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Editor-In-Chief: C. Michael Gibson, M.S., M.D. [1];Associate Editor(s)-in-Chief: Rohan A. Bhimani, M.B.B.S., D.N.B., M.Ch.[2]

Synonyms and keywords: Codman tumor; Codman's tumor; Codman tumour; Codmans tumor; Chondroblastomas; Benign chondroblastoma; Epiphyseal chondroblastoma


Chondroblastoma is a benign cartilaginous tumor that account for 1% of all bone tumors. Chondroblastoma typically occurs in children and adolescents between 10 and 25 years of age. Male are more commonly affected with chondroblastoma than female. The male to female ratio is approximately 2:1. The epiphysis of the distal femur, proximal tibia, and proximal humerus are the most common sites. In 1928, Codman first described chondroblastoma as epiphyseal chondromatous giant cell tumors of the proximal humerus. The exact pathogenesis of chondroblastoma is not fully understood. Various theories have been postulated such as chondroblastoma arising from osteoid matrix–containing type I collagen and there is absence of true cartilage matrix production (type II collagen). Recently, a specific mutation in the histone 3 gene H3F3B (K36M), was identified in approximately 95% of chondroblastoma. The hallmark of chondroblastoma is pain, limping, tenderness and restricted range of motion. If left untreated, few patients with chondroblastoma may progress to develop lung metastasis. The mainstay of treatment for chondroblastoma is surgery in form of curettage and bone grafting.

Historical Perspective

  • In 1928, Codman first described chondroblastoma as epiphyseal chondromatous giant cell tumors of the proximal humerus.
  • In 1942, Jaffe and Lichenstein later recognized it as a distinct entity due to its chondorid matrix.[1]


Chondroblastoma can be classified based on imaging findings.

Enneking (MSTS) Staging System

  • The Enneking surgical staging system (also known as the MSTS system) for benign musculoskeletal tumors is based on radiographic characteristics of the tumor host margin.[2]
  • It is widely accepted and routinely used classification.
Stages Description
1 Latent: Well demarcated borders
2 Active: Indistinct borders
3 Aggressive: Indistinct borders



  • Chondroblastoma may have association with genetic abnormalities on chromosome 5 and 8.
  • Recently, a specific mutation in the histone 3 gene H3F3B (K36M), was identified in approximately 95% of chondroblastomas.[8][9]


There are no established causes for chondroblastoma.[10]

Differentiating Chondroblastoma from Other Diseases

  • Chondroblastoma must be differentiated from following bone disorders:
Disease Epiphyseal lesion Benign lesion that may metastasize to lung Diagnosis Treatment is curretage and bone grafting
Chondroblastoma + + Radiology and biopsy +
Giant Cell Tumor + + Radiology and biopsy +
Aneurysmal bone cyst - - Radiology and biopsy +
Osteoblastoma - - Biopsy +
Chondromyxoid Fibroma - - Radiology and biopsy +

Epidemiology and Demographics

  • Chondroblastoma is a rare benign bone tumor accounting for approximately 1% of all benign bone tumors.[11]
  • Adolescents and children are most affected by chondroblastoma.
  • The age distribution of chondroblastoma is between 10-25 years with the mean age being 22 years.[12][13]
  • Men are more commonly affected than women, with a 2:1 ratio.
  • There is no racial predilection to chondroblastoma.

Risk Factors

There are no established risk factors for chondroblastoma.


There is insufficient evidence to recommend routine screening for chondroblastoma.

Natural History, Complications, and Prognosis

  • If left untreated, few patients with chondroblastoma may progress to develop lung metastasis.[14]
  • Common complications of chondroblastoma include:[1][14][15]
    • Pathological fracture
    • Premature epiphyseal closure
      • Limb-length discrepancy
      • Angular deformity
    • Malignant transformation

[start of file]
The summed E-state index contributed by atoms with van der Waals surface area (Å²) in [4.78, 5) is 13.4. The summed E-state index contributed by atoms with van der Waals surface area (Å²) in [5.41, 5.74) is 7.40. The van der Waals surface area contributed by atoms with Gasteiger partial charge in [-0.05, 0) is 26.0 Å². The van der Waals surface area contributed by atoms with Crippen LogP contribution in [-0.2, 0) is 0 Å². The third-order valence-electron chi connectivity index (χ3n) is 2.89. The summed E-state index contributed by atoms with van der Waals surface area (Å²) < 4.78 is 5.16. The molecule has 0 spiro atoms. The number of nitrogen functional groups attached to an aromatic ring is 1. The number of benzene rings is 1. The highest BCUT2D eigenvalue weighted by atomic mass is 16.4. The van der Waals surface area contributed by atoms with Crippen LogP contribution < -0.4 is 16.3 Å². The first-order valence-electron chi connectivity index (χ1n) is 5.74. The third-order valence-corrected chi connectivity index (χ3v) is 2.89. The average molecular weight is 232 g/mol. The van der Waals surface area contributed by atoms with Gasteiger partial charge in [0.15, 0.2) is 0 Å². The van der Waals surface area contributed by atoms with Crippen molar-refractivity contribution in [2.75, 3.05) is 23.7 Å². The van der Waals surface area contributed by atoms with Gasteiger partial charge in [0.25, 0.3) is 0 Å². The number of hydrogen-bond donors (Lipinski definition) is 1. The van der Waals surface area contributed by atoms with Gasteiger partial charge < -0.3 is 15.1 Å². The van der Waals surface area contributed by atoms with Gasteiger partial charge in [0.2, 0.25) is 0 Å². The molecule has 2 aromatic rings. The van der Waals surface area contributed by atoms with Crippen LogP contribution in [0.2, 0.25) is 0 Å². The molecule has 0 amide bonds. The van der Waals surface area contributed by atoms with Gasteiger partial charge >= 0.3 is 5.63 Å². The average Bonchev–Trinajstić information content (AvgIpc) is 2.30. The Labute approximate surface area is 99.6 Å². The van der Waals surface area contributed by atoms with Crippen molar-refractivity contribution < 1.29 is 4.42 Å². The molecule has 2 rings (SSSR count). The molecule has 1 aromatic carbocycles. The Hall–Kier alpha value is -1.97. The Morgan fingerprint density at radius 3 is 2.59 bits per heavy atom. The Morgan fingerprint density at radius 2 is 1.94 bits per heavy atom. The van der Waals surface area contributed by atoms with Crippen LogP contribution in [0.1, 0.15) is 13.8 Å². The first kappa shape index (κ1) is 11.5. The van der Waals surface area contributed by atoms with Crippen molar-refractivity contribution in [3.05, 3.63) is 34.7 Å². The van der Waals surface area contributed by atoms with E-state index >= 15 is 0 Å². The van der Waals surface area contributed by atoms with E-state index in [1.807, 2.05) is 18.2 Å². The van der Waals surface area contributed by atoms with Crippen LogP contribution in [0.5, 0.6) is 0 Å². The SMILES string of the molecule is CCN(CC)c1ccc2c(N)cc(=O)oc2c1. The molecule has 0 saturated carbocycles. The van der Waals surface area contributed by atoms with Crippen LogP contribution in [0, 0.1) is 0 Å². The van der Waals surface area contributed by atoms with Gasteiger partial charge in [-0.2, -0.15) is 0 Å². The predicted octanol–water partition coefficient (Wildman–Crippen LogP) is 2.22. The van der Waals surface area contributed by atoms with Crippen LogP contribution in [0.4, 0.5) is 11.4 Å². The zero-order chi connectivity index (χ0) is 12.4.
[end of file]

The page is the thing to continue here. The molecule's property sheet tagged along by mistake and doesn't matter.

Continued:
• Metastasis to other organs
      • Metastasis most frequently involves the lungs and tends to occur at the time of primary tumor recurrence.
      • Other sites of metastasis are secondary bone sites, soft tissue, skin, or liver.
  • Depending on the extent of the tumor at the time of diagnosis, the prognosis may vary. However, the prognosis is generally regarded as excellent.[16]
  • Factors that influence the outcome of the chondroblastoma include:
    • Extent of the tumor
    • Size and location of the tumor
    • Pulmonary metastasis
    • Tumor response to the therapy


Diagnostic Study of Choice

  • X-ray is the diagnostic study of choice for the diagnosis of chondroblastoma.
  • X-ray findings include:
    • Well-circumscribed eccentric oval or round lytic lesion that usually involves the adjacent bone cortex without periosteal reaction.
    • A sclerotic margin can be observed in some cases.
    • For long bone chondroblastoma the tumor is typically contained to the epiphysis or apophysis but may extend through the epiphyseal plate.
    • A mottled appearance on the radiograph indicates areas of calcification which is commonly associated with skeletally immature patients.
    • In cases involving older patients or flat bones, typical radiographic presentation is not as common and may mimic aggressive processes.

History and Symptoms

Symptoms of chondroblastoma include:[17][1]

  • Localized bone pain with activity and rest
    • Pain often present for months or years; frequently misdiagnosed as chronic synovitis
  • Localized swelling
  • Decreased range of motion of the affected joint
  • Limp

Physical Examination

  • Patients with chondroblastoma usually appears well.
  • Common physical examination findings of chondroblastoma include:[18]
X-ray of Knee: Chondroblastoma of proximal tibia.Source: Case courtesy of Radswiki,, rID: 11302

Laboratory Findings

There are no diagnostic laboratory findings associated with chondroblastoma.


There are no ECG findings associated with chondroblastoma.


  • Three views of affected bone or joint are recommended.
  • X-ray findings include:
    • Well-circumscribed epiphyseal lytic lesion with thin rim of sclerotic bone that is sharply demarcated from normal medullary cavity .
    • Lesions often cross physis into metaphysis.
    • Stippled calcifications within the lesion may or may not be present (25%-45%).
    • Cortical expansion may be present.
    • Soft tissue expansion rare.
CT scan of Knee: Chondroblastoma is subchondral, lytic, having geographic appearance, narrow transitional zone and surrounding sclerosis..Source:Case courtesy of Dr Ali Abougazia,, rID: 25725

Chest X-Ray

  • Chest radiograph should be done to look for benign pulmonary metastasis which may occasionally may occur with chondroblastoma.

Echocardiography or Ultrasound

There are no echocardiography/ultrasound findings associated with chondroblastoma.

CT scan

CT findings for chondroblastoma include:


  • MRI of chondroblastoma is ideal for the evaluation of transphyseal or transcortical extension, and for demonstrating associated surrounding bone marrow and soft tissue edema, which is observed in a large proportion of cases.